Traditions of GA vs FL | Herschel Walker

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man is there going to be some property destroyed in St. Simons tonight.”
- Larry Munson, the great legendary voice of the Georgia Bulldogs. 


The Golden Isles is a special place in the hearts of all Bull Dawg fans.  St. Simons has been the headquarters for the Bulldawg Nation and celebration central for every Georgia-Florida game as long as I can remember…so hunker down, you hairy Dawgs – our biggest week of the year is here!


If you have been a Bull Dawg fan as long as I have, then you may remember the beginning of the 1980 Championship Season.  That year, I was a Sophomore at Georgia and I recall that we students had few expectations for what was about to occur.  We had finished the dismal 1979 season with a rousing last-minute win over Georgia Tech at home with the freshman quarterback from Valdosta, Buck Belue, providing last-minute heroics to overcome a three-touchdown deficit at the half to win in the last seconds.  The outstanding running back from Brunswick, Willie McClendon, had graduated that year, leaving a big hole at running back.  There was preseason talk that Coach Dooley had recruited another good running back - some freshman kid from Wrightsville named Herschel Walker - but no one could have predicted what Herschel Walker was going to mean to Georgia Football.   

Herschel runs over Tennessee

Having arrived early in Athens for my Sophomore year, I chose not to travel to Knoxville for the season-opener away game against Tennessee.  Instead, I sat on the front porch of the KA house with several buddies and listened intently to Larry Munson call the game on the radio.  So... GET THE PICTURE, it was the first game of the 1980 season and Georgia was coming off a dismal  6-5 season the year before. Tennessee was favored to win and GA was struggling early on.  We students were all hoping that Coach Dooley would play the new running back from Wrightsville, Georgia, but we also knew he rarely played Freshman and was unlikely to do so in such a big game.   The match was a slugfest. Tennessee had the home advantage in their HUGE stadium with over 107,000 screaming fans.  My friends and I huddled around the radio, listening to Munson’s passionate calls as only he could do.  With an anemic running attack, more than once Munson alluded to the possibility (and the need) for this new big freshman to get a chance to run the ball, and Munson seemed to be leading the coach through the urgency in his voice.   

Finally, Coach Dooley put #34 Hershel Walker in the game, and Munson’s countenance came alive with an invigorated hope as he emphatically cheered the Dogs on.  Munson’s famous call of Herschel Walker literally running over Tennessee’s all-conference defensive back Bill Bates is one that I will never forget, much like the famous “hob-nailed boot” play.  When the game was over, Georgia had upset Tennessee by one point and there was absolute elation in Athens.   Immediately upon the win, I jumped up and dashed from the porch, running as fast as I could across Lumpkin Street toward old campus and the famous Bell Tower, which was traditionally rung by dozens of students in jubilation at every Dawg victory.  Because of my haste, I was the first one to arrive, and I had to climb up the tower to untie the rope.  As I did so, I swung back down, hanging onto the rope, and exuberantly rang the victory Bell at the triumphant opening of the historic 1980 Championship season.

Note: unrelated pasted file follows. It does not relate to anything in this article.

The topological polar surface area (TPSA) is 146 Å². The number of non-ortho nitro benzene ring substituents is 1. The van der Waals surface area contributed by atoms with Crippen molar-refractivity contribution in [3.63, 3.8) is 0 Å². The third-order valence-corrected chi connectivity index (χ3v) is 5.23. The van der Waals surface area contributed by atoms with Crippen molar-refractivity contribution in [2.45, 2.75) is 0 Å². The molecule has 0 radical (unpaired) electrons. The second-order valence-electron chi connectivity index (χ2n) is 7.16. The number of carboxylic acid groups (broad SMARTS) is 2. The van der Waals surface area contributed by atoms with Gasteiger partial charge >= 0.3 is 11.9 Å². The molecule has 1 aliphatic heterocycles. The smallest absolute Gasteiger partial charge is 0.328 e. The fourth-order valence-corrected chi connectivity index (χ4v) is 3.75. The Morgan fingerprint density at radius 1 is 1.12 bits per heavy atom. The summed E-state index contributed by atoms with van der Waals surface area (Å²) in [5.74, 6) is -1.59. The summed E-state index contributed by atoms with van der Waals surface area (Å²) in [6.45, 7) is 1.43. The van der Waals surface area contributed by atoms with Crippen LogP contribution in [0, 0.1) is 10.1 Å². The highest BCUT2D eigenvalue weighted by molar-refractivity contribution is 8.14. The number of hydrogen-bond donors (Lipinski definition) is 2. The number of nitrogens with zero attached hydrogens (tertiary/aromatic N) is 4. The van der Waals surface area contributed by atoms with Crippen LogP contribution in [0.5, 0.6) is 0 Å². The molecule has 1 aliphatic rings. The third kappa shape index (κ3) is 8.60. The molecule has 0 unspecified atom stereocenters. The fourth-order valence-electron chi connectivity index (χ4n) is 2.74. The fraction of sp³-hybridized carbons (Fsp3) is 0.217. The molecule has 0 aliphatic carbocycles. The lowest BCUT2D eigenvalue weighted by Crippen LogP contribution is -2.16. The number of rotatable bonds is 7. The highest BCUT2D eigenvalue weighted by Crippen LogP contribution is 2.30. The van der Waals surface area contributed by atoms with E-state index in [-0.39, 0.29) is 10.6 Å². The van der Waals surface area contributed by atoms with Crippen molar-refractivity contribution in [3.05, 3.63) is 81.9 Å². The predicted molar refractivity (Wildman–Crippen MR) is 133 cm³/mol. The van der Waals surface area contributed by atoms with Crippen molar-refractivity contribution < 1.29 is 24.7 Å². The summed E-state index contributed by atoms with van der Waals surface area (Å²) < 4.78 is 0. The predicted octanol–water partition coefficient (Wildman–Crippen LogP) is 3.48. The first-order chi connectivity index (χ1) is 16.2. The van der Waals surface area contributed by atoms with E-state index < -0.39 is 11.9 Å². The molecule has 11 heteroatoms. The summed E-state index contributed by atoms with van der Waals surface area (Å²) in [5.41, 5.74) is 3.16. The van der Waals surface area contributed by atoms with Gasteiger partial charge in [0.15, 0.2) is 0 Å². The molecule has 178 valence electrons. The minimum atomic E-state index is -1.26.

Tower Bell at Old Campus

A few weeks after the TN game, Georgia went into the GA vs FL game undefeated (having narrowly defeated SC and the eventual Heisman Trophy winner George Rogers the week before).   Georgia was ranked number 2 in the AP behind Notre Dame who was playing Georgia Tech the same day.  The day was sunny, cool, and the stadium in Jacksonville was full of Red and Black and Blue and Orange.  It seemed like the entire Bulldog Nation had traveled to St. Simons and Jacksonville in hopeful anticipation of a Georgia victory.  The game was hard-fought, and within the last minute, Florida took a 4-point lead with a late, spirit-crushing touchdown.  There were now only about 45 seconds left in the game and there was heavy sadness as fans realized the game may be lost.

I will always remember the next few moments of Bulldog history.  I was in the corner of the end zone furthest from where Georgia was playing offense from their own 9-yard line.   Suddenly, quarterback Buck Belue scrambled to his right to avoid what could have been a game-ending sack, and then made an incredible 20-yard pass to Lindsay Scott.  Scott caught the ball, floated horizontally across the middle of the field, and began what was an 80-yard foot race all the way to the end zone - directly in front of where I was sitting.  Along with all the other elated GA fans, Larry Munson was yelling and jumping so excitedly he actually broke his chair.   It seemed like time stood still; the Georgia fans left their feet and did not return to earth as we celebrated that game-winning touchdown pass – it was a time of excitement in Georgia Football history rarely to be rivaled. 


The photo I took after Lindsey's last-second Touchdown

This year, we are RANKED #1 in the nation, and we get to watch in anticipation another great Georgia team battle Florida for a chance to play for the Southeast Conference title.  Each new match-up brings the possibility we could witness yet another great moment of Georgia football history.  So before you go to the game, pull together with your friends and family, share some good tailgate food, and get fired up by listening to some of Munson’s greatest calls.  Enjoy the excitement of the anticipation of a victory.  The love of the game is deeply rooted in the Golden Isles – I encourage you to breathe it in and make some of your own wonderful game-time memories.   Go DAWGS!